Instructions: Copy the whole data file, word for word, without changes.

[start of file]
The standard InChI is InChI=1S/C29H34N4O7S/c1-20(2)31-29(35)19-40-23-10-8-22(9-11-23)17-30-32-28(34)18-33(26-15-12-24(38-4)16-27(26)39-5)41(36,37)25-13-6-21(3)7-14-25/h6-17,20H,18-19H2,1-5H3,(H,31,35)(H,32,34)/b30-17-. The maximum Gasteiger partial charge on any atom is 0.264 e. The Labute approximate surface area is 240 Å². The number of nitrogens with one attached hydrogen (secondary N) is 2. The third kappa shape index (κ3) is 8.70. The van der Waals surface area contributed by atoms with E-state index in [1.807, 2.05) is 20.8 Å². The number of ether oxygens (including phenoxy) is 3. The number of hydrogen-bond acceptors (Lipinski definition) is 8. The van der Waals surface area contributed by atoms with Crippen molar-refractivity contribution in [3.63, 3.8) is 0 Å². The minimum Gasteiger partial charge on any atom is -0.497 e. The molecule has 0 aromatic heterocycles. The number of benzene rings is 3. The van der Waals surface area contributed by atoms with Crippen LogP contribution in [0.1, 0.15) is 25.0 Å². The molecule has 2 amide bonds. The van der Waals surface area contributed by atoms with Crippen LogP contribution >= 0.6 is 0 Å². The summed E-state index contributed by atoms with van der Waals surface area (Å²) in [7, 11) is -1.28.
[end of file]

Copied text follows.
The standard InChI is InChI=1S/C29H34N4O7S/c1-20(2)31-29(35)19-40-23-10-8-22(9-11-23)17-30-32-28(34)18-33(26-15-12-24(38-4)16-27(26)39-5)41(36,37)25-13-6-21(3)7-14-25/h6-17,20H,18-19H2,1-5H3,(H,31,35)(H,32,34)/b30-17-. The maximum Gasteiger partial charge on any atom is 0.264 e. The Labute approximate surface area is 240 Å². The number of nitrogens with one attached hydrogen (secondary N) is 2. The third kappa shape index (κ3) is 8.70. The van der Waals surface area contributed by atoms with E-state index in [1.807, 2.05) is 20.8 Å². The number of ether oxygens (including phenoxy) is 3. The number of hydrogen-bond acceptors (Lipinski definition) is 8. The van der Waals surface area contributed by atoms with Crippen molar-refractivity contribution in [3.63, 3.8) is 0 Å². The minimum Gasteiger partial charge on any atom is -0.497 e. The molecule has 0 aromatic heterocycles. The number of benzene rings is 3. The van der Waals surface area contributed by atoms with Crippen LogP contribution in [0.1, 0.15) is 25.0 Å². The molecule has 2 amide bonds. The van der Waals surface area contributed by atoms with Crippen LogP contribution >= 0.6 is 0 Å². The summed E-state index contributed by atoms with van der Waals surface area (Å²) in [7, 11) is -1.28.